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Microsoft offers $250,000 to identify chip bugs

Following the news of the bugs getting out, all major tech players such as Microsoft, Google, Apple, including Intel, released security patches to help protect users from potential data theft

  • Microsoft ready to pay $250,000 to identify bugs in their system
  • The offering is part of Microsoft’s new bounty programme
  • The step was taken after incidents of theft in other companies

Microsoft is offering up to $250,000 for identifying bugs that are similar to the “Meltdown” and “Spectre” CPU flaws. The offering is part of Microsoft’s new limited-time bounty programme for “speculative execution” side-channel vulnerabilities. “This new class of vulnerabilities was disclosed in January 2018 and represented a major advancement in the research in this field,” Microsoft said in a blog post on Friday.

Microsoft acquired the start-up PlayFab. Pixabay
This is part of a limited bounty-programme of Microsoft. Pixabay

“In recognition of that threat environment change, we are launching a bounty programme to encourage research into the new class of vulnerability and the mitigations Microsoft has put in place to help mitigate this class of issues,” it added.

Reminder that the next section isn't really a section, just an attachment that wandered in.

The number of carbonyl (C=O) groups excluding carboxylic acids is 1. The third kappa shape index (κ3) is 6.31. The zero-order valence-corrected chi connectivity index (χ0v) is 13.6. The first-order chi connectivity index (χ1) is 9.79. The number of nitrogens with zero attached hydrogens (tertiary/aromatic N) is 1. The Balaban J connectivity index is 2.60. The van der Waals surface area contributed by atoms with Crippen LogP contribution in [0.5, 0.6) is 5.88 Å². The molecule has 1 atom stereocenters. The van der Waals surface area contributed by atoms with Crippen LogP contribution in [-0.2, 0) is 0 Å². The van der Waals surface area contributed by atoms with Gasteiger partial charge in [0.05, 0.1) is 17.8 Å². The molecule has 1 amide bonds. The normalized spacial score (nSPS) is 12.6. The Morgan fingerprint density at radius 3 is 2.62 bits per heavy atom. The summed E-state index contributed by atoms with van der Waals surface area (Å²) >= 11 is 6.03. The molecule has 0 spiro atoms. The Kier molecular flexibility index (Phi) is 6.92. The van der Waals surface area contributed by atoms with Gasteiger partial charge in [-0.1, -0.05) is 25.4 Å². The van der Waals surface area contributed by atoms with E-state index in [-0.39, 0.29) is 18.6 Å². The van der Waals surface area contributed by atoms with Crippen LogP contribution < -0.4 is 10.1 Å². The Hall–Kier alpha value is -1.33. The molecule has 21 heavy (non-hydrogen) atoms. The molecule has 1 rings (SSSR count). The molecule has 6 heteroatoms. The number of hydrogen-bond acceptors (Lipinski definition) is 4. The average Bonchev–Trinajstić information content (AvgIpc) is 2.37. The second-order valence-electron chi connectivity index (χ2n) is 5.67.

“Speculative execution is truly a new class of vulnerabilities, and we expect that research is already underway exploring new attack methods,” said Phillip Misner, a security group manager at Microsoft. The bug bounty programme is open until December 31.

Also Read: Microsoft AI translates Chinese to English like humans

Intel recently confirmed a report about a potential security flaw in its chips that is vulnerable to hacking. According to security researchers, two CPU-level vulnerabilities “Spectre” and “Meltdown” have affected all chips made in the last two decades by Intel, AMD and AMR.

Microsoft does not offer free meals but subsidises the food.
the programme is open until 31st December. Wikimedia Commons

Following the news of the bugs getting out, all major tech players such as Microsoft, Google, Apple, including Intel, released security patches to help protect users from potential data theft. IANS

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